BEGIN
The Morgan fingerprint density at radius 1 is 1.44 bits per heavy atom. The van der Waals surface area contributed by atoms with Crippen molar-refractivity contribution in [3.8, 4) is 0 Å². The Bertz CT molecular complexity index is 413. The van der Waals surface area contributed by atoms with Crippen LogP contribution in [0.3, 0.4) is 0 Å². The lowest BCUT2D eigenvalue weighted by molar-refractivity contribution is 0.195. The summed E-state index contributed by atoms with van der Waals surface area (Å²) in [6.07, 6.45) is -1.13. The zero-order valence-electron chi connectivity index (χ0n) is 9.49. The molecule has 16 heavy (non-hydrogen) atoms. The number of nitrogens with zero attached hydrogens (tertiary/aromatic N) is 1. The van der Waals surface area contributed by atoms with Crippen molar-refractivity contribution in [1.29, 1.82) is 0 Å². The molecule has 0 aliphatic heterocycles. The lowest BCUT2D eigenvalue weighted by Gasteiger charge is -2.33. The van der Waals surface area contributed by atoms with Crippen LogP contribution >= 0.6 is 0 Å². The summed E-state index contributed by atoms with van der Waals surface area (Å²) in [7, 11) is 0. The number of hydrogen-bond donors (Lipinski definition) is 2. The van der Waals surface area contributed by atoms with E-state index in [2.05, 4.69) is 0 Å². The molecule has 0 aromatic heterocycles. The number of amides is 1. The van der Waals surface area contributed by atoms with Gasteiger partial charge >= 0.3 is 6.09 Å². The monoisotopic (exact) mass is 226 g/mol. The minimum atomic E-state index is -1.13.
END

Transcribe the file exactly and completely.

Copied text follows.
The Morgan fingerprint density at radius 1 is 1.44 bits per heavy atom. The van der Waals surface area contributed by atoms with Crippen molar-refractivity contribution in [3.8, 4) is 0 Å². The Bertz CT molecular complexity index is 413. The van der Waals surface area contributed by atoms with Crippen LogP contribution in [0.3, 0.4) is 0 Å². The lowest BCUT2D eigenvalue weighted by molar-refractivity contribution is 0.195. The summed E-state index contributed by atoms with van der Waals surface area (Å²) in [6.07, 6.45) is -1.13. The zero-order valence-electron chi connectivity index (χ0n) is 9.49. The molecule has 16 heavy (non-hydrogen) atoms. The number of nitrogens with zero attached hydrogens (tertiary/aromatic N) is 1. The van der Waals surface area contributed by atoms with Crippen molar-refractivity contribution in [1.29, 1.82) is 0 Å². The molecule has 0 aliphatic heterocycles. The lowest BCUT2D eigenvalue weighted by Gasteiger charge is -2.33. The van der Waals surface area contributed by atoms with Crippen LogP contribution >= 0.6 is 0 Å². The summed E-state index contributed by atoms with van der Waals surface area (Å²) in [7, 11) is 0. The number of hydrogen-bond donors (Lipinski definition) is 2. The van der Waals surface area contributed by atoms with E-state index in [2.05, 4.69) is 0 Å². The molecule has 0 aromatic heterocycles. The number of amides is 1. The van der Waals surface area contributed by atoms with Gasteiger partial charge >= 0.3 is 6.09 Å². The monoisotopic (exact) mass is 226 g/mol. The minimum atomic E-state index is -1.13.